When these signs start to appear, we are on the verge of serious problems (beyond whatever other serious problems we are causing ourselves). This is the point that those around us should feel an urgency and a desperation for us, the problem is that by this time they are pushed away from previous attempts to talk to or deal with us. We on the other hand, are at this point thinking in such a distorted way that we would be willing to have some physical problems as long as we can be drunk or high.
5. It eventually progresses from being the most important thing in our lives to the totality of our life. We have been pretty bad by this point and it is clear to those around us that we are an alcoholic or addict, but at some point it gets even worse.
The way Bill W. observed this is that his addiction became as important as breathing, his heart beating and eating in his mind. It was no longer something that he did, it became a must. He was not able to function if not using. This is another area that will look different depending upon the addiction and the person, but this is another sign that the problem has progressed to incredibly desperate levels.
At this point it is incredibly hard to stop, to want to stop, to see any way to stop or even to take a break. IN previous levels in this progression, if a person wanted to stop there would be struggle and some confusion etc. but at this level, it is a much bigger challenge. When a person tries to stop there is so much confusion and inner resistance to stopping that the person will have a terrible time mustering any desire to stop.
If the person was one of those people who could quit for a year here or there or six months here and there, that becomes increasingly difficult from here on. It’s like asking them to quit breathing or to want to quit breathing.
The thought life of the person also becomes monopolized by the desire to use. It is as if the person only lives to use. Work becomes only a way to get more (if work is even an option at this point). Interactions with loved ones become ways to keep their world together so as not to hinder their ability to continue to get high. For example one of the main reasons someone like this might not want a divorce is because he or she may end up paying child support etc. and have a harder time finding money to use with.
It may have started at an earlier place in this progression, but it is common by this stage to lie about the using or to sneak using if there are still people around that would be seen as somehow interfering with the using.
6. Serious physical dependence
I began to waken very early in the morning shaking violently. A tumbler full of gin followed by half a dozen bottles of beer would be required if I were to eat any breakfast. Nevertheless, I still thought I could control the situation, and there were periods of sobriety which renewed my wife’s hope. (Alcoholics Anonymous pg 5)
At this point not only his mind acts as if using is as important as breathing or the heart beating, his body now reacts as if something important has stopped working properly whenever he is not using. Think about what he has just stated. When he did get to sleep (whatever time that happened at) the amount of time he spent sleeping (not using) created such a stress for his whole system that he awakened early to get more. When he awakened his body would be shaking violently desperate to use even a little bit. After that he even had to use if he wanted to eat his breakfast without throwing up. His body would not even allow him to eat if he wasn’t using.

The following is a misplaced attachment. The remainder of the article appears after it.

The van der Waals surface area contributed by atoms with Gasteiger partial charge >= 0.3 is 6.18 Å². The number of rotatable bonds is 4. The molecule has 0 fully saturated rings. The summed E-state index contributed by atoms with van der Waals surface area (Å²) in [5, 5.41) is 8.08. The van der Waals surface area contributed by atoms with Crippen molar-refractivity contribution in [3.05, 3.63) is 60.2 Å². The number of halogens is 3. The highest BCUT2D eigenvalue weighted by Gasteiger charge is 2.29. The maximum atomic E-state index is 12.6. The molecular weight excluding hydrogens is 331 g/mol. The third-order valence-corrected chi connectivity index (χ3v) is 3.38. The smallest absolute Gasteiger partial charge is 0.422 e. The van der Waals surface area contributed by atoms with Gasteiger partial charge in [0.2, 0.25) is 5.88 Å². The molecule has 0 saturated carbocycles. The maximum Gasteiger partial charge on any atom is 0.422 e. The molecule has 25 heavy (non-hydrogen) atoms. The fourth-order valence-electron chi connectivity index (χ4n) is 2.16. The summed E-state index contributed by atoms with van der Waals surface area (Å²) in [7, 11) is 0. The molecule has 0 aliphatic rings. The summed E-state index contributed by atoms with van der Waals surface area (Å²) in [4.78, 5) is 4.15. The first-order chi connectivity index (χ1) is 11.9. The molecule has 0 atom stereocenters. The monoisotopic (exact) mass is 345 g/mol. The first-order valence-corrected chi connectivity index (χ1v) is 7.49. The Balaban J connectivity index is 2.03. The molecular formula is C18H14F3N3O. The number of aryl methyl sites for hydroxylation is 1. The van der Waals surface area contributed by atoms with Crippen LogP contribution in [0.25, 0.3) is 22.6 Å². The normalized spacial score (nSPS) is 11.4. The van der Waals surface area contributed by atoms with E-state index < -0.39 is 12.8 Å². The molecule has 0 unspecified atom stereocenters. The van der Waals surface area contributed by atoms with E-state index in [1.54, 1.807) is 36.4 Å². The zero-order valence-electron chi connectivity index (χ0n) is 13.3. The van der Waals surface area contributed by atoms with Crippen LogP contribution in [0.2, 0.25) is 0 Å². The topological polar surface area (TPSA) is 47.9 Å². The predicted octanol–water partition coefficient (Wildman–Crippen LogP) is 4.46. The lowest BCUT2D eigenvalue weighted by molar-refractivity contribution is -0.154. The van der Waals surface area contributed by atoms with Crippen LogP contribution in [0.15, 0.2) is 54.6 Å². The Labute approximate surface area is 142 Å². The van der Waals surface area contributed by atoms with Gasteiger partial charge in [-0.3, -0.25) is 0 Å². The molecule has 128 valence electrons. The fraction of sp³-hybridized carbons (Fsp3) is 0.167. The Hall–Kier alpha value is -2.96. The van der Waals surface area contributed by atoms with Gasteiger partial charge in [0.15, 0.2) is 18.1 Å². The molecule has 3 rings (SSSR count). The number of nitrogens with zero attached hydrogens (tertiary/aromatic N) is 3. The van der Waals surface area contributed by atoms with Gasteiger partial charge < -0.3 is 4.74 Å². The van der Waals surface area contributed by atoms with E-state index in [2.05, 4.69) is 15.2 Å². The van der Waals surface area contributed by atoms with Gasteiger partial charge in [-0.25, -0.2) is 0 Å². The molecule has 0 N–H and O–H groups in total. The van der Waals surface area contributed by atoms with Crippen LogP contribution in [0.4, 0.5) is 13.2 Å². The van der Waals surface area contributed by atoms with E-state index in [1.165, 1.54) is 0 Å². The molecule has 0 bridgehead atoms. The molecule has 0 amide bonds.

At this point it is hard to even imagine quitting as an option. Think of it this way: “If I can’t be sober long enough to sleep, how am I gonna be sober longer?”
Now lets do a little reading to look at some occurrences in Bill W’s life at this point in the hope of getting some more understanding:
Then I got a promising business opportunity. Stocks were at the low point of 1932, and I had somehow formed a group to buy. I was to share generously in the profits. Then I went on a prodigious bender, and that chance vanished. I woke up. This had to be stopped. I saw I could not take so much as one drink. I was through forever. Before then, I had written lots of sweet promises, but my wife happily observed that this time I meant business. And so I did. Shortly afterward I came home drunk. There had been no fight. Where had been my high resolve? I simply didn’t know. It hadn’t even come to mind. Someone had pushed a drink my way, and I had taken it. Was I crazy? I began to wonder, for such an appalling lack of perspective seemed near being just that. Renewing my resolve, I tried again. Some time passed, and confidence began to be replaced by cock-sureness. I could laugh at the gin mills. Now I had what it takes! One day I walked into a cafe to telephone. In no time I was beating on the bar asking myself how it happened. As the whisky rose to my head I told myself I would manage better next time, but I might as well get good and drunk then. And I did. (Alcoholics Anonymous pgs 5-6)
So Bill had promising work that could put him back on his feet, but couldn’t stay sober long enough to go through with it. He finally “gets it” and knows how bad he has gotten and that he no longer has control and focuses himself on quitting. He meant business and could only hold on a short time before coming home drunk again.
Did you notice that the same questions that we would have for him, he had for himself. Where was all that “resolve?” What was going on in his mind when he relapsed? Is he crazy? Did you notice he could provide himself with no answer? That is why he or she doesn’t give a reasonable answer or any answer to those strong enough to still care after all of this: the person doesn’t have an answer!